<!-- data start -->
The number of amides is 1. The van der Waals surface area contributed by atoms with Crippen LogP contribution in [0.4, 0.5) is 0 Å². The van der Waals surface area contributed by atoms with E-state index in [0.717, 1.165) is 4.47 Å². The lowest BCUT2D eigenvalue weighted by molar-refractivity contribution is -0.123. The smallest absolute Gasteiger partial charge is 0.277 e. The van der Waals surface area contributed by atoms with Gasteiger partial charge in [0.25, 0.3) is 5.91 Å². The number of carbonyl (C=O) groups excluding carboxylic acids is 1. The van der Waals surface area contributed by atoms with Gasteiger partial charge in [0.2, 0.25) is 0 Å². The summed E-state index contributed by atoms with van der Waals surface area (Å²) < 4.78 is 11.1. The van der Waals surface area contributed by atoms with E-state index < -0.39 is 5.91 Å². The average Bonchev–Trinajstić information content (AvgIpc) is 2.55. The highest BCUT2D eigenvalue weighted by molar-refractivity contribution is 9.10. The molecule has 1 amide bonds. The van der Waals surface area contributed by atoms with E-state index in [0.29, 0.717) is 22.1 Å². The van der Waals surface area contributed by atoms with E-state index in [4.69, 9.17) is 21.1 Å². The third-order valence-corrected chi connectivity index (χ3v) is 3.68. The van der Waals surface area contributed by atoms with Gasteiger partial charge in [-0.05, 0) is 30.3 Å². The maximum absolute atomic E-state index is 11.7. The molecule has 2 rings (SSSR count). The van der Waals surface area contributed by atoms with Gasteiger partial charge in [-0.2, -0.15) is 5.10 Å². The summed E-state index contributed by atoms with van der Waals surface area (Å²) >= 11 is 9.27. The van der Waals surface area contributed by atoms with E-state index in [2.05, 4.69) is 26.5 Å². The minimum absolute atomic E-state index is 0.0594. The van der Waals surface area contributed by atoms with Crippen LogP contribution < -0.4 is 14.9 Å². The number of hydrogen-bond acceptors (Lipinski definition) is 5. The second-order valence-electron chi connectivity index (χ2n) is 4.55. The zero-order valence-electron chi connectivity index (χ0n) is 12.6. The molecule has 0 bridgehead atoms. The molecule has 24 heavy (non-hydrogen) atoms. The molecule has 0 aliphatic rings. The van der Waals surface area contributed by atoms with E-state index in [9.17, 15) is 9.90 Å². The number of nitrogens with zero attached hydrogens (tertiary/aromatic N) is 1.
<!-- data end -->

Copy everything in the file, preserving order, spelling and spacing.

The number of amides is 1. The van der Waals surface area contributed by atoms with Crippen LogP contribution in [0.4, 0.5) is 0 Å². The van der Waals surface area contributed by atoms with E-state index in [0.717, 1.165) is 4.47 Å². The lowest BCUT2D eigenvalue weighted by molar-refractivity contribution is -0.123. The smallest absolute Gasteiger partial charge is 0.277 e. The van der Waals surface area contributed by atoms with Gasteiger partial charge in [0.25, 0.3) is 5.91 Å². The number of carbonyl (C=O) groups excluding carboxylic acids is 1. The van der Waals surface area contributed by atoms with Gasteiger partial charge in [0.2, 0.25) is 0 Å². The summed E-state index contributed by atoms with van der Waals surface area (Å²) < 4.78 is 11.1. The van der Waals surface area contributed by atoms with E-state index < -0.39 is 5.91 Å². The average Bonchev–Trinajstić information content (AvgIpc) is 2.55. The highest BCUT2D eigenvalue weighted by molar-refractivity contribution is 9.10. The molecule has 1 amide bonds. The van der Waals surface area contributed by atoms with E-state index in [0.29, 0.717) is 22.1 Å². The van der Waals surface area contributed by atoms with E-state index in [4.69, 9.17) is 21.1 Å². The third-order valence-corrected chi connectivity index (χ3v) is 3.68. The van der Waals surface area contributed by atoms with Gasteiger partial charge in [-0.05, 0) is 30.3 Å². The maximum absolute atomic E-state index is 11.7. The molecule has 2 rings (SSSR count). The van der Waals surface area contributed by atoms with Gasteiger partial charge in [-0.2, -0.15) is 5.10 Å². The summed E-state index contributed by atoms with van der Waals surface area (Å²) >= 11 is 9.27. The van der Waals surface area contributed by atoms with E-state index in [2.05, 4.69) is 26.5 Å². The minimum absolute atomic E-state index is 0.0594. The van der Waals surface area contributed by atoms with Crippen LogP contribution < -0.4 is 14.9 Å². The number of hydrogen-bond acceptors (Lipinski definition) is 5. The second-order valence-electron chi connectivity index (χ2n) is 4.55. The zero-order valence-electron chi connectivity index (χ0n) is 12.6. The molecule has 0 bridgehead atoms. The molecule has 24 heavy (non-hydrogen) atoms. The molecule has 0 aliphatic rings. The van der Waals surface area contributed by atoms with E-state index in [9.17, 15) is 9.90 Å². The number of nitrogens with zero attached hydrogens (tertiary/aromatic N) is 1.